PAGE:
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England Garden Home

Wordsley winery!

That title is written slightly tongue in cheek, as our venture into wine making is very much in it’s infancy, although we made wine from grapes in another garden over twenty years ago. In 2017 we bought wood to make a pergola, this would help support a shade for where we have a seating area and create height. We enjoy dining al fresco especially in the summer when the family visits. That year we bought two vines, firstly a cabernet sauvignon grape and secondly a semillon white grape vine, we planted them near to the sunniest side of the frame. This is the third year the semillon has provided a few bunches of small sweet white grapes, the other vine has grown up and over the pergola, but this is the first year of grapes.

We realised that the wasps were being attracted to the ripe fruit so decided we should pick the grapes. We collected them in a bucket, they weighed over 4kilos.

In the kitchen we picked the grapes off stems, quite a sticky job, we also removed the spiders and other bugs, we then crushed the grapes, mostly between our hands, which was quite satisfying. We have ordered a wine making book from the library, which should arrive soon, we have left the skins because we would prefer a red wine. We think we will have enough for 1 demijohn.

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England Flora&Fauna

September Lakeland trip

We have just returned from a trip to the Lake District. We have stayed at the Fish Inn Buttermere a few times over the last forty years. We love the homely style and welcome of the hotel, the food and drinks, especially beer are exceptional. It is quite remote, yet many people endure the narrow mountain roads daily to enjoy the experience of climbing the fells, walking around the lakes or the homemade icecream and other tasty food.

We arrived later than expected after closure and long delays on the motorway. We had hoped to walk around Buttermere Lake that evening but arrived too late. So we got up around 6.30am the next morning, so that we could complete the walk before breakfast. It was fine and not cold as we strolled along the path, the water lapping the shore, it was very relaxing. Later that day, rain was forecast so we drove into Keswick, so busy in the crowds. We then visited a relative in Penrith arriving back at Buttermere to a fine evening. The next day dawned mild and clear as we set off up to High Snockrigg, a hill we hadn’t climbed before, quite steep, after two hours we reached the summit, not tempted to carry on up further to Robinson Fell, which seemed a climb too far, for our already aching legs. Down wasn’t that easy as underfoot was loose gravel, running water, rocks and steep drops. Amazing views made it totally worth it.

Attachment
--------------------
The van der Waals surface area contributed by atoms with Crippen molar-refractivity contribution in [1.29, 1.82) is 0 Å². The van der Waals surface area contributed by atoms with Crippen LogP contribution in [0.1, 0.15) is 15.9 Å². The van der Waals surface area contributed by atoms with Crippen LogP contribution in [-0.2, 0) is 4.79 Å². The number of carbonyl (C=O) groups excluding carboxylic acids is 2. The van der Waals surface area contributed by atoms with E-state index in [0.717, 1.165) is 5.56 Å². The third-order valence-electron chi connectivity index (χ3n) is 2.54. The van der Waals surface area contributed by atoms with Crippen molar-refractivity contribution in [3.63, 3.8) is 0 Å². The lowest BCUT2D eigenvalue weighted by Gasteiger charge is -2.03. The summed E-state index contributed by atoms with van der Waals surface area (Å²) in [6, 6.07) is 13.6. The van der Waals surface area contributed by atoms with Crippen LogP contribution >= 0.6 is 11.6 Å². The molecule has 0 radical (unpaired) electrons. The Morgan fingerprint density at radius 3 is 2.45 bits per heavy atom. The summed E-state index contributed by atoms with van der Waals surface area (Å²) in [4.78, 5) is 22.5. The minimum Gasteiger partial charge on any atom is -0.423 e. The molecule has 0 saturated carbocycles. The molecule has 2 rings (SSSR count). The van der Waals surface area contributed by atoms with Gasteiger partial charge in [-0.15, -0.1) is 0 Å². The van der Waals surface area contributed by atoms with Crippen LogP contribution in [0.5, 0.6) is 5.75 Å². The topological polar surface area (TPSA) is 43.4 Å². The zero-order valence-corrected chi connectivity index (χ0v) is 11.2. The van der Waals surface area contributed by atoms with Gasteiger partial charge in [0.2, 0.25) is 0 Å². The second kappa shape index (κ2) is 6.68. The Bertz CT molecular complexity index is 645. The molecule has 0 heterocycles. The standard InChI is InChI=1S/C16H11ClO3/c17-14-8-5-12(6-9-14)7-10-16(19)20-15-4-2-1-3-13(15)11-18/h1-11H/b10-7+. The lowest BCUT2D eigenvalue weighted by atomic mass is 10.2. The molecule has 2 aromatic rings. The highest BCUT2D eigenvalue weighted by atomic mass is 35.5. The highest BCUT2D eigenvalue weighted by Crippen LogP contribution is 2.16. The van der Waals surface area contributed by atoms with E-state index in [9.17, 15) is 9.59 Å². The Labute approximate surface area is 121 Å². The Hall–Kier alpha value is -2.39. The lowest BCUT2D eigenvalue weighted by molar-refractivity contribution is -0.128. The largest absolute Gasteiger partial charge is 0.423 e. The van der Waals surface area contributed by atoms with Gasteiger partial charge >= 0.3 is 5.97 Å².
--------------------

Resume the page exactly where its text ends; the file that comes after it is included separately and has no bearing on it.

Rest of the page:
Our final full day dawned and after another wonderful breakfast we set off around Crummock water, the evidence of a very stiff breeze confirmed our decision to do little climbing. We enjoyed the over 8 mile walk around the lake. We did drive into Cockermouth in the afternoon, where we had a look around the shops and shared a pot of tea. We especially enjoyed our steak dinner back at the Inn that evening. Heading back to Stourbridge the next day.

Images of our trip.

Categories
England Flora&Fauna

Martley circular walk Worcestershire

On Monday 24th June our friends picked us up for a walk in Worcestershire. Stewart and Carol had completed this walk some years ago we were all looking forward to getting out into the Worcestershire countryside. It was overcast, with small chance of rain forecast, perfect for walking.

We parked in the church car park and set off through the grave yard, which was being mown.

We walked through the village, passed the school and was soon overlooking fields and down country lanes.

We then walked through a field of flowering broad beans, some plants had a little blackfly, but we noticed some ladybirds too.

We crossed a stream over a bridge and walked through more fields to a lane.

I then took over the navigating and took the wrong route, one highlight of this was an image of a meadow brown butterfly. The downside was a muddy path, with stinging nettles.

We made our way to a farm where we asked for directions, we had moved off our map, the farmer was very helpful and pointed in the direction we should be going, then suggested the pub in the opposite direction. We decided to follow the road round until we found some signs that corresponded to the map we had.

We had walked further, but at least we were back on track, the mood was …….

Fortunately we turned left by a beautiful cottage being re-roofed to enter the most extraordinary apple orchards. Mile after mile of trees with Worcestershire countryside beyond. Back on track we threaded our way past the apple storage area.

Leaving the orchards behind, we were again walking though open fields before we slowly followed the track all the way up to Rodge hill joining the Worcestershire Way. Fortunately there was a brilliantly situated bench, perfect for our picnic lunch with an amazing view.

The sun actually had come out at this point, as the cloud cleared, it was warm as we followed the path down the hill, across the road , through fields to the river Teme.

We continued walking along the river, through a nature reserve, where I think we came off the path, but we climbed through a very muddy area, to continue up towards the village of Martley. I was quite tired at this point, but eventually we went past the pub, the Crown, which was closed, back to the Church.

We got back to the car, we had walked 9 miles, rather more than the circular walk details suggested, some of us had very muddy shoes, so after we drove a short way, had to walk bare foot to the pub garden for a pint of bitter shandy. Lovely walk!